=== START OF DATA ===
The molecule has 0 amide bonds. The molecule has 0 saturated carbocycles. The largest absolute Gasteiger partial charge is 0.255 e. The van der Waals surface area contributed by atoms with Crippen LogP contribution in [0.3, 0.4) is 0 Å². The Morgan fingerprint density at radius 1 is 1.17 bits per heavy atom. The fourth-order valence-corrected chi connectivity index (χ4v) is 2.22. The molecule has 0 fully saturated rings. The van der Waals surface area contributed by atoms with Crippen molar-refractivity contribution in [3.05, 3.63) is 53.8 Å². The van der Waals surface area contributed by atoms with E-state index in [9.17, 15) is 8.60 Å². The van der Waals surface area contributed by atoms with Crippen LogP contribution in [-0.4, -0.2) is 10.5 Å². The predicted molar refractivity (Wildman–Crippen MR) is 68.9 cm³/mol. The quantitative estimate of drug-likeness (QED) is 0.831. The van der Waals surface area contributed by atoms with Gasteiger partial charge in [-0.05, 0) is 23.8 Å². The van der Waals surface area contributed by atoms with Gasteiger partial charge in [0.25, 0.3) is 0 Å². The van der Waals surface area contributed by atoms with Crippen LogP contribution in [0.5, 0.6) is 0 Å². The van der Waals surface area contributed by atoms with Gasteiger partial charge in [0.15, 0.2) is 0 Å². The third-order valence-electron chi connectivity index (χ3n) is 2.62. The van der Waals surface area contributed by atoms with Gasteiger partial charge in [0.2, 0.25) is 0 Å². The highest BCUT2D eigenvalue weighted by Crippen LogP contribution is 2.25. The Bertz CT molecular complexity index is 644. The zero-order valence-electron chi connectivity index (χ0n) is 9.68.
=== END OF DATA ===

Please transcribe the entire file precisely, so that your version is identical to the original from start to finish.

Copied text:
The molecule has 0 amide bonds. The molecule has 0 saturated carbocycles. The largest absolute Gasteiger partial charge is 0.255 e. The van der Waals surface area contributed by atoms with Crippen LogP contribution in [0.3, 0.4) is 0 Å². The Morgan fingerprint density at radius 1 is 1.17 bits per heavy atom. The fourth-order valence-corrected chi connectivity index (χ4v) is 2.22. The molecule has 0 fully saturated rings. The van der Waals surface area contributed by atoms with Crippen molar-refractivity contribution in [3.05, 3.63) is 53.8 Å². The van der Waals surface area contributed by atoms with E-state index in [9.17, 15) is 8.60 Å². The van der Waals surface area contributed by atoms with Crippen LogP contribution in [-0.4, -0.2) is 10.5 Å². The predicted molar refractivity (Wildman–Crippen MR) is 68.9 cm³/mol. The quantitative estimate of drug-likeness (QED) is 0.831. The van der Waals surface area contributed by atoms with Gasteiger partial charge in [-0.05, 0) is 23.8 Å². The van der Waals surface area contributed by atoms with Gasteiger partial charge in [0.25, 0.3) is 0 Å². The van der Waals surface area contributed by atoms with Crippen LogP contribution in [0.5, 0.6) is 0 Å². The van der Waals surface area contributed by atoms with Gasteiger partial charge in [0.15, 0.2) is 0 Å². The third-order valence-electron chi connectivity index (χ3n) is 2.62. The van der Waals surface area contributed by atoms with Gasteiger partial charge in [0.2, 0.25) is 0 Å². The highest BCUT2D eigenvalue weighted by Crippen LogP contribution is 2.25. The Bertz CT molecular complexity index is 644. The zero-order valence-electron chi connectivity index (χ0n) is 9.68.